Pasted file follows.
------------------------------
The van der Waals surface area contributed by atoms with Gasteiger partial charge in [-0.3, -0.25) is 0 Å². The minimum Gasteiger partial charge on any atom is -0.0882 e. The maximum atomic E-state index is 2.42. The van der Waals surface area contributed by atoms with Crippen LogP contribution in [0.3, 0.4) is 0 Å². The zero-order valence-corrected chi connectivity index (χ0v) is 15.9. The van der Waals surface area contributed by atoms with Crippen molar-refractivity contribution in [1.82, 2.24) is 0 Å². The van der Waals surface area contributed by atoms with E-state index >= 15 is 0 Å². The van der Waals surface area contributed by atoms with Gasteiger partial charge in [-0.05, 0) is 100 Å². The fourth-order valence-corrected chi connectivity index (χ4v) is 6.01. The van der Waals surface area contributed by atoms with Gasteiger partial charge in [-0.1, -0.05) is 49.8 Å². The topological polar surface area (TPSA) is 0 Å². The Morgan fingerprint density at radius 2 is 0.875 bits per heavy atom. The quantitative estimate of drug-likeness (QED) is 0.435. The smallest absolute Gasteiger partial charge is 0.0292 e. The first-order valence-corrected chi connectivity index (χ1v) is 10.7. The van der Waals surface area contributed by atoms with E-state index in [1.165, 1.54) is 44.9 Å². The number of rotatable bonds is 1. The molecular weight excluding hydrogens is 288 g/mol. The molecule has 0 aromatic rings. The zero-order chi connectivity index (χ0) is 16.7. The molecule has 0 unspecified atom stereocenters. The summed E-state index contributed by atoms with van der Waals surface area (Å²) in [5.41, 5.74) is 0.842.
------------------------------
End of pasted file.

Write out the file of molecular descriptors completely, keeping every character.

The van der Waals surface area contributed by atoms with Gasteiger partial charge in [-0.3, -0.25) is 0 Å². The minimum Gasteiger partial charge on any atom is -0.0882 e. The maximum atomic E-state index is 2.42. The van der Waals surface area contributed by atoms with Crippen LogP contribution in [0.3, 0.4) is 0 Å². The zero-order valence-corrected chi connectivity index (χ0v) is 15.9. The van der Waals surface area contributed by atoms with Crippen molar-refractivity contribution in [1.82, 2.24) is 0 Å². The van der Waals surface area contributed by atoms with E-state index >= 15 is 0 Å². The van der Waals surface area contributed by atoms with Gasteiger partial charge in [-0.05, 0) is 100 Å². The fourth-order valence-corrected chi connectivity index (χ4v) is 6.01. The van der Waals surface area contributed by atoms with Gasteiger partial charge in [-0.1, -0.05) is 49.8 Å². The topological polar surface area (TPSA) is 0 Å². The Morgan fingerprint density at radius 2 is 0.875 bits per heavy atom. The quantitative estimate of drug-likeness (QED) is 0.435. The smallest absolute Gasteiger partial charge is 0.0292 e. The first-order valence-corrected chi connectivity index (χ1v) is 10.7. The van der Waals surface area contributed by atoms with E-state index in [1.165, 1.54) is 44.9 Å². The number of rotatable bonds is 1. The molecular weight excluding hydrogens is 288 g/mol. The molecule has 0 aromatic rings. The zero-order chi connectivity index (χ0) is 16.7. The molecule has 0 unspecified atom stereocenters. The summed E-state index contributed by atoms with van der Waals surface area (Å²) in [5.41, 5.74) is 0.842.